Marvel in control of own universe

Marvel-ous position

Paul Bond
The home to such superheroes as Spider-Man and The Hulk has tweaked its name and raised the $525 million it needs to become a producer of movies based on some of its 5,000 characters.

Marvel Entertainment -- previously Marvel Enterprises -- is set to announce Tuesday its name change and completion of its loan package, and also will divulge that superheroes Captain America, the Avengers, Nick Fury, Black Panther, Ant-Man, Cloak & Dagger, Dr. Strange, Hawkeye, Power Pack and Shang-Chi will get the feature-film treatment.

Paramount Pictures, under a deal announced in April shortly after Brad Grey took the helm of the studio, will distribute and market the films, the first of which will be released in 2008 or possibly sooner.

Marvel chairman and CEO Avi Arad said he officially will begin attaching scriptwriters to all 10 projects beginning Wednesday and that, though he has a wish list, he's unsure which movie will be released first.

"No character before its time. The scripts will dictate which is first," Arad said, adding, "I cannot wait to tell Captain America's story. It's a doozy of a story."

In April, Marvel said it would budget each film in the range of $45 million-$180 million, though Arad since has narrowed that to $50 million-$165 million.

"These movies are tentpoles for either summer or the holidays," Arad said.

Paramount will participate domestically and in most countries, though not in Japan, Germany, Australia, New Zealand, Spain and France, where Marvel will sell its films directly.

The seven-year, $525 million debt facility was arranged by Merrill Lynch and Pierce, Fenner & Smith and will be loaned to MVL Film Finance, an indirect Marvel subsidiary set up to protect the lenders' investment should Marvel ever declare bankruptcy.

Marvel also has pledged the theatrical film rights to the 10 characters as collateral. Although rights to some characters could transfer to the lenders in as soon as five years if Marvel's film plans go awry, Arad said he is confident that won't be the case.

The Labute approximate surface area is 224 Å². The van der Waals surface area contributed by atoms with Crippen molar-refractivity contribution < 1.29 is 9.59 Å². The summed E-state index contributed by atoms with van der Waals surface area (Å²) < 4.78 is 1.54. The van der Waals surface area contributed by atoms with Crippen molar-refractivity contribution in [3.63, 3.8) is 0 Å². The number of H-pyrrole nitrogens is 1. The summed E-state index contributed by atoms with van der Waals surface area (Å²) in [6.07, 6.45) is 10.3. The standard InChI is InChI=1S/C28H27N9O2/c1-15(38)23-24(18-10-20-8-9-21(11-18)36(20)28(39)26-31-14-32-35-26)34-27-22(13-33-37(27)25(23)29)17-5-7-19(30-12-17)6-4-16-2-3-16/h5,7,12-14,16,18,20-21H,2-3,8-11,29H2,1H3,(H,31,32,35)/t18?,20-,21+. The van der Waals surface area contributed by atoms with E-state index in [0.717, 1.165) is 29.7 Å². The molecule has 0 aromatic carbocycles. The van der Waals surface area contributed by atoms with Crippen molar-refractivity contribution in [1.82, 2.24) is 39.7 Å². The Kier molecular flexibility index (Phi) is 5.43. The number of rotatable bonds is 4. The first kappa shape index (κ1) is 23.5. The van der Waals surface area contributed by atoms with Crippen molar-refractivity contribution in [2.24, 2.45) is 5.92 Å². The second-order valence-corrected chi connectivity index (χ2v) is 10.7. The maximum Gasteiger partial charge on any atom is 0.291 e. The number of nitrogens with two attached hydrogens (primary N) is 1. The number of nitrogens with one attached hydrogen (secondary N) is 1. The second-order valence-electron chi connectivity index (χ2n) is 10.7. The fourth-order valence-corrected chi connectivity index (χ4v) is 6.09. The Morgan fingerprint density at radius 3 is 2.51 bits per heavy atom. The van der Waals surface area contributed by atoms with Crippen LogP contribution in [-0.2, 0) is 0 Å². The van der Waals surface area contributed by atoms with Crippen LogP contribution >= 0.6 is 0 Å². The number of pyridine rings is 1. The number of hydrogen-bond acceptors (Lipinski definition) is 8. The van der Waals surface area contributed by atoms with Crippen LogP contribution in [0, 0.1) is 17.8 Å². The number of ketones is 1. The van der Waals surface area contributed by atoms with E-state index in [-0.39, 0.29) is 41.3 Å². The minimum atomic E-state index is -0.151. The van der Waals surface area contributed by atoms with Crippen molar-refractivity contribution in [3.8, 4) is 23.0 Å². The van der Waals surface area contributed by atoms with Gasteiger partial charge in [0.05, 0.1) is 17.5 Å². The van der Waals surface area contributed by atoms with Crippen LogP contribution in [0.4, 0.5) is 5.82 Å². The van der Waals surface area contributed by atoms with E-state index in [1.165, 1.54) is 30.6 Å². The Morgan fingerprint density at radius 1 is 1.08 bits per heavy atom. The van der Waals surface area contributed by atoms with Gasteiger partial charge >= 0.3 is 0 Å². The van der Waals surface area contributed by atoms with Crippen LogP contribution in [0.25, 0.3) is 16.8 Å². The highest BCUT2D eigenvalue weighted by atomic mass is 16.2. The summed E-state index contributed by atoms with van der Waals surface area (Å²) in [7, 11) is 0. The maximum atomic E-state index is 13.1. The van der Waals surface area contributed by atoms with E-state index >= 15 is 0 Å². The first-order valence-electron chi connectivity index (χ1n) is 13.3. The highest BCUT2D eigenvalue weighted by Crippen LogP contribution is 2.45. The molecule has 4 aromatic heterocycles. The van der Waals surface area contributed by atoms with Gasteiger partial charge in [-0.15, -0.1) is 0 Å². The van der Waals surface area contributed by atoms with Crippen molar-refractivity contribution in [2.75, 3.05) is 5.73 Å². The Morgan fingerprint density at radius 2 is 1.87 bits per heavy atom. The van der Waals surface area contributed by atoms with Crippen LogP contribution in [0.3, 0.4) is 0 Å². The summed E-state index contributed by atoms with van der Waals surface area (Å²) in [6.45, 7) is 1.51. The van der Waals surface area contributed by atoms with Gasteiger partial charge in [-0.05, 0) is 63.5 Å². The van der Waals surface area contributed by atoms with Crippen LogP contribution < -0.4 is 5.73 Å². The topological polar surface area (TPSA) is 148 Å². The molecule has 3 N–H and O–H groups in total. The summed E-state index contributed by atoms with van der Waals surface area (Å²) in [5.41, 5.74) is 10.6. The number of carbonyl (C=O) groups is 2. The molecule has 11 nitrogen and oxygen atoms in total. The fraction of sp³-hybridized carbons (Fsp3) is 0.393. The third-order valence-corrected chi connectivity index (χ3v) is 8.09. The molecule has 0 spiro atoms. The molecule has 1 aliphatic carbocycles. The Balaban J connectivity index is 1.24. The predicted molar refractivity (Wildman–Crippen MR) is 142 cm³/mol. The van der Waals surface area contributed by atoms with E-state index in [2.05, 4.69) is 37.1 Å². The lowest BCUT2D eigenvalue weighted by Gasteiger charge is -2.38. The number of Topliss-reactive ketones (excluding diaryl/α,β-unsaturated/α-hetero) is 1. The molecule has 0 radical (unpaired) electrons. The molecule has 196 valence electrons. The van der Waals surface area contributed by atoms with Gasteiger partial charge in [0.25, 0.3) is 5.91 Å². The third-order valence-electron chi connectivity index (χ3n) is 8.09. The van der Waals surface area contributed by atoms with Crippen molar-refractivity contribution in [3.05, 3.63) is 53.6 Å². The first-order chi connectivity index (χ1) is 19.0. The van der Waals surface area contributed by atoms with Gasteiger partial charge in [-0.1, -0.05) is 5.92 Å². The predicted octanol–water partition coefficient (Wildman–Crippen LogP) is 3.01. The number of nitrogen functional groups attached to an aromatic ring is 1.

"Trust me," he said. "I've protected this universe with my life."

Under the conditions of the deal it has with its lenders and Paramount, Marvel will fund the early development -- including scriptwriting -- of each film and then be reimbursed from the $525 million film-slate facility as each movie is greenlighted by Marvel Studios.

Marvel's trade-off for assuming so much more risk than it has in the past is that it now will get the lion's share of cash generated from movies based on its stable of characters. Previously, Marvel profited relatively mildly from licensing the likes of Spider-Man, X-Men and Fantastic Four to various movie studios.

After film costs, distribution and marketing fees and interest, Marvel gets the profits from boxoffice receipts, home video sales, television rights, soundtrack sales and merchandise.

Although Marvel did all right with such partners as Sony, Fox and Universal, "it was nothing like being at the top of the food chain, like we are now," Arad said.

"Marvel has emerged as one of the strongest, most successful entertainment brands around the globe, with an enviable track record in feature films," Paramount's Grey said.